Purchasing an established company has many advantages. It’s a less risky option if it’s the first time you are venturing into business on your own. However, a rash decision may result in remorse. There is a lot to cover before committing to a deal, and not skipping any step of the process is the only way to ensure business success. The first thing to consider is your own expertise in the business, and how passionate you are about it. Even the most successful company is not a good choice if these two factors are missing. But, if you already found your dream venture, what else should you consider?
Why is the owner selling?
While it may not be easy to get a potential seller to disclose their true reason for selling (especially when they are problematic), a thorough conversation with the current owner is always a good idea. The obvious first question is why are you selling? but there are other ways to get valuable information:
- Ask for details about the operation
- Inquiries about the relationship with creditors are to be posed carefully, but even reactions to the question should be taken into account
- Ask if it is possible to have an interview with current employees and suppliers. Their opinions and reactions are always important.
Financial and Legal Background Check
While it is not true that companies are only sold because of financial issues, it is always important to understand the financial situation of the business. A good place to start is to run a background check. With a background check, not only on the business but the previous owner, you will access very valuable information, such as debt, credit status and lawsuits. Due diligence should never be overlooked. While the financial status may seem fine on a first look, there may be commercial credit risk or other associated issues. There are several agencies that conduct thorough background checks. Usually, a seller is willing to agree to them. Keep in mind that you always need to use a regulated Credit Rating Agency to avoid legal liabilities.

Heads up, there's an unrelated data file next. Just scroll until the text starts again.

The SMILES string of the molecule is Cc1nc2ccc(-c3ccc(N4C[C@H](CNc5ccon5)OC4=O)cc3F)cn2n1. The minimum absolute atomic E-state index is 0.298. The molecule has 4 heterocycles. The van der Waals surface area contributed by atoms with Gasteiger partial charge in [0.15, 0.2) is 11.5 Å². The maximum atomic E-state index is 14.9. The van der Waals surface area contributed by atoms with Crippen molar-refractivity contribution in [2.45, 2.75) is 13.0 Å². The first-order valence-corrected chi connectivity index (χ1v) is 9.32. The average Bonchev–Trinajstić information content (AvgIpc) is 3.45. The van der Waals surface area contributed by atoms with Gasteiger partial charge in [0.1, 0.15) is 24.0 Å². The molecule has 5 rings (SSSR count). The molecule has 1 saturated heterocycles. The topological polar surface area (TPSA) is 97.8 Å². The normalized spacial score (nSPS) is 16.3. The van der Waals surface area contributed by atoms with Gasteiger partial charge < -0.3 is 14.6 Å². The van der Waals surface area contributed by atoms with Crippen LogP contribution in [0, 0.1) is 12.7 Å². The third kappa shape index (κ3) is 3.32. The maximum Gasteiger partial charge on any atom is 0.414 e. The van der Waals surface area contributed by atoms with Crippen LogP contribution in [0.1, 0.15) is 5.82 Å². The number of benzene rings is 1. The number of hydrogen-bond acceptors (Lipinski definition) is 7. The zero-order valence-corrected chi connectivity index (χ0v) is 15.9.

On the legal side, you will want to have a lawyer to assess the status of all contracts, from employees to clients. Inherited legal liabilities are one of the biggest pain points of new business owners.
Other Legal Considerations
A background check will offer valuable information, but there are more legal issues to consider:
- If the business has any patents or intellectual property, will they be transferred with the ownership of the business?
- Zoning industry regulations that affect the business are of the utmost importance. Research about possible changes that may be pushing the owner to sell
- Always ask to see at least three years of tax returns. This will give you a clear view of the true financial status of the company. If tax have not been filed properly, you may find yourself with a big problem in your hands.
- Always ask for a non-compete agreement from the current owner, that lasts at least five years.
Operation Costs and Assets
The cost of operation is an important aspect that is sometimes overlooked. Understand how much will you have to invest to maintain operations at their current level. If you have enough money to purchase the company, but you are not able to keep up with the first months’ overhead costs, it’s not a good idea to follow through.
Asset evaluation is also recommended. Find out how much has been invested in assets, and their condition. Will you need a big investment in improvements and maintenance? Are you financially ready to cover it?
Understanding company culture is always crucial. For example, a company with a high employee turnover may have deeper underlying issues related to company culture. While this is something that can be changed, having loyal staff is always an important asset. Planning employee transition carefully is a cornerstone of success.
One you have the operation and employee transition covered, understanding the market is the next step. In-depth research about market size and behavior (growing or shrinking) is essential. Learn about your main competitors, trends and growth prospects before making your final decision.